Nagaland: world’s ‘simplest’ musical instrument seeks patent

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“To be honest, I found it a bit annoying when I first tried it,” says Praveen V, a former National Innovation Foundation (NIF) intern, “It made me wonder – is it would really work? ” In April 2017, Praveen traveled from Chennai to Nagaland for 45 days to assess, on behalf of the NIF, the handling and popularity of the small bamboo instrument called the Bamhum, invented by 57-year-old Naga musician Moa Subong. However, for Praveen, 24 hours with Moa changed all fears. “We went to do a demo in Shillong, and that’s when I realized how wrong I was. The response from the public has been tremendous, ”he said.

At that time, the Bamhum, a bamboo wind musical instrument, had already existed for over a decade in Nagaland. Just a month before Praveen’s visit in March 2017, Subong won the National Grassroots Innovation Award, awarded in a ceremony at Rashtrapati Bhawan. In 2005, the instrument made its first official launch at the International Bamboo Festival in Shillong.

This had happened after months of “trial and error” by Moa. The process began in 2004, when Moa was looking for a traditional Naga instrument that would best represent the compositions of his wife, Arenla. The duo had started Abiogenesis, a folk fusion group in the early 1990s.

Arenla Subong playing Bamhum.

“There aren’t many traditional Naga instruments – we have a few, but our options are limited,” Moa says, adding that guitar, piano, and violin are “too Western” for music. music they make.

“Anyway, I tinkered with it for months. And kept failing. Arenla would be amused, ”he says. Then one morning in December 2004, while Moa was doing the daily practice exercise, Arenla shouted from the other room, “’Moa, what’s that beautiful sound? And then I knew I had finally found what I was looking for.

The “simplest” musical instrument in the world

Between the years 2005 and 2017, the Bamhum were promoted only through Abiogenesis. “Arenla was the lead singer and the main player of Bamhum,” says Moa, who calls his creation “the simplest musical instrument in the world”.

Bam Hum, Abiogenesis, Nagaland, Moa Subong The Bamhum is a bamboo wind instrument. Subong calls it the “simplest” musical instrument in the world.

The Bamhum, in the shape of a small bamboo flute, forces the user to hum a tune in its “hole”, which instantly translates into a melodious and reverberating sound. “That’s probably why it’s popular – even a novice can use it,” says Moa.

Alobo Naga, one of Nagaland’s most popular musicians, adds: “I have used Bamhum for a few of my performances. It is certainly one of the easiest instruments to play. But of course, you have to know how to sing, ”he says. “It’s a smart idea – as kids we made similar instruments from papaya stems. But using bamboo is pure genius.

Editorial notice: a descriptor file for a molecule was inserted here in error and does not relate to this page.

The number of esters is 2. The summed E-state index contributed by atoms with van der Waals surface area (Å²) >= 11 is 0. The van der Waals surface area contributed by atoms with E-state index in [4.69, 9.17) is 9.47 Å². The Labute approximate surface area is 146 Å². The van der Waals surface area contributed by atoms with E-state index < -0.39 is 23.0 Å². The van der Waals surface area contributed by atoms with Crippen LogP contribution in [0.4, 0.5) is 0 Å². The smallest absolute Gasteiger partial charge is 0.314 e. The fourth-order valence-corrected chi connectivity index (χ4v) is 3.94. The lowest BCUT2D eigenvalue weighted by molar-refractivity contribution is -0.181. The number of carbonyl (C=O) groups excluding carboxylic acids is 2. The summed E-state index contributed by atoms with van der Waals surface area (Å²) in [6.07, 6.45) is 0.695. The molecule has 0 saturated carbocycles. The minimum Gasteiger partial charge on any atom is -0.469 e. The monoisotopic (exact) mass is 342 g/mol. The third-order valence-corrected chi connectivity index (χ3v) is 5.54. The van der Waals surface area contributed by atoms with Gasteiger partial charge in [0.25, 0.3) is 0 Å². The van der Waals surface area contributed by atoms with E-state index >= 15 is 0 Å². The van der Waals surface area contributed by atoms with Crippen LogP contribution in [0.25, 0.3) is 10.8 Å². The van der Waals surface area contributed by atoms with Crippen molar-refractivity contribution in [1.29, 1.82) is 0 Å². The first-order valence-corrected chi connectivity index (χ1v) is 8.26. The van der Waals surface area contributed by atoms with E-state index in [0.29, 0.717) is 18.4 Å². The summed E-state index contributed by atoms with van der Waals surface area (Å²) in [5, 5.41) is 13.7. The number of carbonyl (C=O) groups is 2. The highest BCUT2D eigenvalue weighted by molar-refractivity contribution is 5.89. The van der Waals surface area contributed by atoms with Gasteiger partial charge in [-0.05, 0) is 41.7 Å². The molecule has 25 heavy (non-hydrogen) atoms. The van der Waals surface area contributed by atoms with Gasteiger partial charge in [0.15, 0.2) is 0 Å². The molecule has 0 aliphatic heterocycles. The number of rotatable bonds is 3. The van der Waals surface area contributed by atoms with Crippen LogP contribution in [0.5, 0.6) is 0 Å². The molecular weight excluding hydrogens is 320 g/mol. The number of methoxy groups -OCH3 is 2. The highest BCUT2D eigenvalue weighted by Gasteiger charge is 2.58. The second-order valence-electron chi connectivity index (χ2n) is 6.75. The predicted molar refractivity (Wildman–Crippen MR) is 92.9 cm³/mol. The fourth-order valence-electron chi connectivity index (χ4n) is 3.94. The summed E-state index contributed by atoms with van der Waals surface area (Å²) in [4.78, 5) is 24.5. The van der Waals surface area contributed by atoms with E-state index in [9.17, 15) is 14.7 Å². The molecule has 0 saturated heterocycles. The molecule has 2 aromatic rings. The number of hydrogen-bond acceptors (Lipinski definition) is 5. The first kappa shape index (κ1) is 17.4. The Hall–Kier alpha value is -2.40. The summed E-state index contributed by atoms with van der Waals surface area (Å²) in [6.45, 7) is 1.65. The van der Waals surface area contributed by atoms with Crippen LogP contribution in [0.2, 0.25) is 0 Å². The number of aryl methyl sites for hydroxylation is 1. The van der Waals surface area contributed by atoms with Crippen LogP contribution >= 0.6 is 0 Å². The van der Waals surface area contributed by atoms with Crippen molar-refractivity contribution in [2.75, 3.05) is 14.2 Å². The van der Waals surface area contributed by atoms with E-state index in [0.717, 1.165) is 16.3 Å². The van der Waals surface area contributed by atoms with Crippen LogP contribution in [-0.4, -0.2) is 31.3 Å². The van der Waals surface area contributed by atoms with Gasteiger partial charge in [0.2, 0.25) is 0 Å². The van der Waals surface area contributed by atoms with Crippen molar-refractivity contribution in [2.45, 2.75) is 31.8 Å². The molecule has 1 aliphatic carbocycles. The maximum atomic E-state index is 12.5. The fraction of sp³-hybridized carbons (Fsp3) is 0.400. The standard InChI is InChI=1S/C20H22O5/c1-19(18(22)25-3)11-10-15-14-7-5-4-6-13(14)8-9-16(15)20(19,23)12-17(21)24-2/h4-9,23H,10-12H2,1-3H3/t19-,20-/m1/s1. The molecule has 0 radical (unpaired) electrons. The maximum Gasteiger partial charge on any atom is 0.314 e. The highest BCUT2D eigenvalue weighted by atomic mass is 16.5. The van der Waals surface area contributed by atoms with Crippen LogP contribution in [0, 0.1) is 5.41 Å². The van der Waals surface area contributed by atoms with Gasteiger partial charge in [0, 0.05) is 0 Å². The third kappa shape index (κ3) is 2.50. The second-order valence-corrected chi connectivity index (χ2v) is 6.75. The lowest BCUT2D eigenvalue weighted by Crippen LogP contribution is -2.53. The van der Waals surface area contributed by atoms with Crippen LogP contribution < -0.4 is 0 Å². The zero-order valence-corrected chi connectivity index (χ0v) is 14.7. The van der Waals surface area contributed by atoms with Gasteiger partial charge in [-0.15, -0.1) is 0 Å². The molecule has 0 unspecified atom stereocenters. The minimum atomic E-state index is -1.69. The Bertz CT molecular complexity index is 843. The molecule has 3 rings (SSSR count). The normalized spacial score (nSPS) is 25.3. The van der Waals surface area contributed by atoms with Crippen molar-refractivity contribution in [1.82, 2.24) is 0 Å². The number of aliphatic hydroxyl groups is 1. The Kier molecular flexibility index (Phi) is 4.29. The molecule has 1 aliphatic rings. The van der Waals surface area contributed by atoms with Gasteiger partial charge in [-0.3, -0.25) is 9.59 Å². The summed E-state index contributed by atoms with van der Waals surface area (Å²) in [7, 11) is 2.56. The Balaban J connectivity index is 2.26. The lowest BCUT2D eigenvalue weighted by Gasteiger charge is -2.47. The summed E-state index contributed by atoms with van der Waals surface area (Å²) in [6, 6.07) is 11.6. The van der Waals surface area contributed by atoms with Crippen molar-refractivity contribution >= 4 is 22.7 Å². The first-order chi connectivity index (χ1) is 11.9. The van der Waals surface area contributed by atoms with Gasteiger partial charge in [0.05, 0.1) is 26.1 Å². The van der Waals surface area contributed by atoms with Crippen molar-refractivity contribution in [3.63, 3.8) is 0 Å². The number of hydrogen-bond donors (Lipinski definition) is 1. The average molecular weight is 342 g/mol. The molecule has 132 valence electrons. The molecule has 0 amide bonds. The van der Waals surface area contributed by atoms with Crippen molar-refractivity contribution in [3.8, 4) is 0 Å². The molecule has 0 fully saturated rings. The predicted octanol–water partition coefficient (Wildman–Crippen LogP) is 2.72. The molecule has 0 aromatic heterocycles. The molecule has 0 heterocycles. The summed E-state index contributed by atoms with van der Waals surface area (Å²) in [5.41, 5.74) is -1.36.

Bamboo is abundantly available in Nagaland. “The material sort of means Nagaland – we have bamboo houses, and most of the things we make are bamboo,” Moa explains, adding that the round hollow bamboo is like a “ready body, given by God. For the Bamhum.

Often the instrument is compared to the flute. “It looks like a flute,” says Moa, “but learning a flute can take up to a year, but you can master the bamhum in a week! “

Across genres and borders

Currently, Bamhum is produced in a home workshop by Moa alone. The process takes a few months. After picking up the “good” bamboo, he tests it for 6-7 months. “We don’t need a lot of machinery – a stove to heat the iron rods to make the holes, and ordinary cutting equipment,” he says. A Naga tribal cloth is attached to the end of the instrument.

Bam Hum, Abiogenesis, Nagaland, Moa Subong In March 2017, Subong won the National Grassroots Innovation Award, awarded in a ceremony at Rashtrapati Bhawan.

The instrument is now sold in select outlets in Nagaland and in an online retail space called Ilandlo. As of this year, NIF – which is an autonomous body of the Indian government’s Science and Technology Department – is helping Moa go into mass production by setting up a manufacturing unit.

“Orders for Bamhum come from Bangalore, Hyderabad and Mumbai,” says Imtisunup Longchar of ilandlo.com, the online portal that sells indigenous products from the northeast.

Bam Hum, Abiogenesis, Nagaland, Moa Subong The four-piece folk fusion group from Moa and Arenla, Abiogenesis.

Moa also invented another instrument, the Tikzik, a bamboo percussion instrument that produces four types of sounds. But it was the Bamhum (a compound of the words “bamboo” and “hum”) that caught everyone’s attention. “It works particularly well with the genre of music Abiogenesis done, ”Moa says, referring to the“ Howey ”music, a special type of Naga folk fusion that the group is credited with creating. Abiogenesis has performed in Thailand, Russia, Bhutan and Myanmar.

“Bamhum can be played in any genre of music: classical, folk, jazz, blues, gospel, pop, etc. It’s not the easiest thing to achieve for a musical instrument, however. And although Moa is aware of it, he sees no harm in trying: “If you create something, you obviously want to protect it,” he said.


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